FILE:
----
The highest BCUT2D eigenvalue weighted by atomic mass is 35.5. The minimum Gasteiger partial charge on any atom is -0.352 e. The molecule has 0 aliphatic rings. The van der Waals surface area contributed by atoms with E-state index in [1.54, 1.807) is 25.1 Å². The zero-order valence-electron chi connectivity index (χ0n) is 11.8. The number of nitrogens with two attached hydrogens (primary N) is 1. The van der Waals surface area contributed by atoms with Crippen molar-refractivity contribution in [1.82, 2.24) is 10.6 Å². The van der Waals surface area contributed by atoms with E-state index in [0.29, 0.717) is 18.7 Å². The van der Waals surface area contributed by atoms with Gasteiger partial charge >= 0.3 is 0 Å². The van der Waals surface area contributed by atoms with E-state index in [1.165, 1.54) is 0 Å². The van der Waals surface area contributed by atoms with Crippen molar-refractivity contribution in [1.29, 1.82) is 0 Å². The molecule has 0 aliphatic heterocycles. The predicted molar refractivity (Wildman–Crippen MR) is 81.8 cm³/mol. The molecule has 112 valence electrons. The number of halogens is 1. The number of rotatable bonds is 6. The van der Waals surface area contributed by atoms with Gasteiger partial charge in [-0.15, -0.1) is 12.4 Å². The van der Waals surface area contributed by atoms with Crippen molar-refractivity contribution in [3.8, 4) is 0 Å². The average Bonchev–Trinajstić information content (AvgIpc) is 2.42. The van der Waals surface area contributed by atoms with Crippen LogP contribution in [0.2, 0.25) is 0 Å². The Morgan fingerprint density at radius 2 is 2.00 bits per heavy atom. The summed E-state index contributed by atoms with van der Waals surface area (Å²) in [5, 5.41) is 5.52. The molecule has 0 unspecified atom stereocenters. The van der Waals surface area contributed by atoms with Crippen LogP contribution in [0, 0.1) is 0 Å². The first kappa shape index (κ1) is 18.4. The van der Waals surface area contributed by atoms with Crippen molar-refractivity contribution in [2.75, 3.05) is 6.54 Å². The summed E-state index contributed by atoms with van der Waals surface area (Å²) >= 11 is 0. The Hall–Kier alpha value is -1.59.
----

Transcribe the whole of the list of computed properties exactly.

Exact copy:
The highest BCUT2D eigenvalue weighted by atomic mass is 35.5. The minimum Gasteiger partial charge on any atom is -0.352 e. The molecule has 0 aliphatic rings. The van der Waals surface area contributed by atoms with E-state index in [1.54, 1.807) is 25.1 Å². The zero-order valence-electron chi connectivity index (χ0n) is 11.8. The number of nitrogens with two attached hydrogens (primary N) is 1. The van der Waals surface area contributed by atoms with Crippen molar-refractivity contribution in [1.82, 2.24) is 10.6 Å². The van der Waals surface area contributed by atoms with E-state index in [0.29, 0.717) is 18.7 Å². The van der Waals surface area contributed by atoms with Gasteiger partial charge >= 0.3 is 0 Å². The van der Waals surface area contributed by atoms with E-state index in [1.165, 1.54) is 0 Å². The van der Waals surface area contributed by atoms with Crippen molar-refractivity contribution in [1.29, 1.82) is 0 Å². The molecule has 0 aliphatic heterocycles. The predicted molar refractivity (Wildman–Crippen MR) is 81.8 cm³/mol. The molecule has 112 valence electrons. The number of halogens is 1. The number of rotatable bonds is 6. The van der Waals surface area contributed by atoms with Gasteiger partial charge in [-0.15, -0.1) is 12.4 Å². The van der Waals surface area contributed by atoms with Crippen molar-refractivity contribution in [3.8, 4) is 0 Å². The average Bonchev–Trinajstić information content (AvgIpc) is 2.42. The van der Waals surface area contributed by atoms with Crippen LogP contribution in [0.2, 0.25) is 0 Å². The Morgan fingerprint density at radius 2 is 2.00 bits per heavy atom. The summed E-state index contributed by atoms with van der Waals surface area (Å²) in [5, 5.41) is 5.52. The molecule has 0 unspecified atom stereocenters. The van der Waals surface area contributed by atoms with Crippen LogP contribution in [0, 0.1) is 0 Å². The first kappa shape index (κ1) is 18.4. The van der Waals surface area contributed by atoms with Crippen molar-refractivity contribution in [2.75, 3.05) is 6.54 Å². The summed E-state index contributed by atoms with van der Waals surface area (Å²) >= 11 is 0. The Hall–Kier alpha value is -1.59.